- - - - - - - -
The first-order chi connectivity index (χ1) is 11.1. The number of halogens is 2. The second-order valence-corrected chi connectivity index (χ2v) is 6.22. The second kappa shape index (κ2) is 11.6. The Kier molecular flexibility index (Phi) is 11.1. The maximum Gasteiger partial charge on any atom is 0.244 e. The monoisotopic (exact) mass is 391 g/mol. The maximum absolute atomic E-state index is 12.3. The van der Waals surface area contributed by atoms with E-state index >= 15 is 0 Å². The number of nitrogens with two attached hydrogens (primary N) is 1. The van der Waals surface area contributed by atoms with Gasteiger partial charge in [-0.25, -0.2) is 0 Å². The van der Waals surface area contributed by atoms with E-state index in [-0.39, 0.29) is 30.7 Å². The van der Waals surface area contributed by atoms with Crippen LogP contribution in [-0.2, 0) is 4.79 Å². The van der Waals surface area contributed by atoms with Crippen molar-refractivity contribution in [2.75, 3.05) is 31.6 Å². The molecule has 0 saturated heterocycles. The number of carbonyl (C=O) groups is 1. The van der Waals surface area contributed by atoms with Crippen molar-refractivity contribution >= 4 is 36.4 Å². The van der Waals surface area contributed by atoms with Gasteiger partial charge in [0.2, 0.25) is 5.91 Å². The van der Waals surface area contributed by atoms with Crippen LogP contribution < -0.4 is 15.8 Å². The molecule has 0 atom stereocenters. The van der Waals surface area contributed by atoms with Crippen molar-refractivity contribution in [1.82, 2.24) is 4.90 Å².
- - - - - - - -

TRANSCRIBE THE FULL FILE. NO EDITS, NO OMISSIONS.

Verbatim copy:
The first-order chi connectivity index (χ1) is 11.1. The number of halogens is 2. The second-order valence-corrected chi connectivity index (χ2v) is 6.22. The second kappa shape index (κ2) is 11.6. The Kier molecular flexibility index (Phi) is 11.1. The maximum Gasteiger partial charge on any atom is 0.244 e. The monoisotopic (exact) mass is 391 g/mol. The maximum absolute atomic E-state index is 12.3. The van der Waals surface area contributed by atoms with E-state index >= 15 is 0 Å². The number of nitrogens with two attached hydrogens (primary N) is 1. The van der Waals surface area contributed by atoms with Gasteiger partial charge in [-0.25, -0.2) is 0 Å². The van der Waals surface area contributed by atoms with E-state index in [-0.39, 0.29) is 30.7 Å². The van der Waals surface area contributed by atoms with Crippen LogP contribution in [-0.2, 0) is 4.79 Å². The van der Waals surface area contributed by atoms with Crippen molar-refractivity contribution in [2.75, 3.05) is 31.6 Å². The molecule has 0 saturated heterocycles. The number of carbonyl (C=O) groups is 1. The van der Waals surface area contributed by atoms with Crippen molar-refractivity contribution >= 4 is 36.4 Å². The van der Waals surface area contributed by atoms with Gasteiger partial charge in [0.2, 0.25) is 5.91 Å². The van der Waals surface area contributed by atoms with Crippen LogP contribution < -0.4 is 15.8 Å². The molecule has 0 atom stereocenters. The van der Waals surface area contributed by atoms with Crippen molar-refractivity contribution in [1.82, 2.24) is 4.90 Å².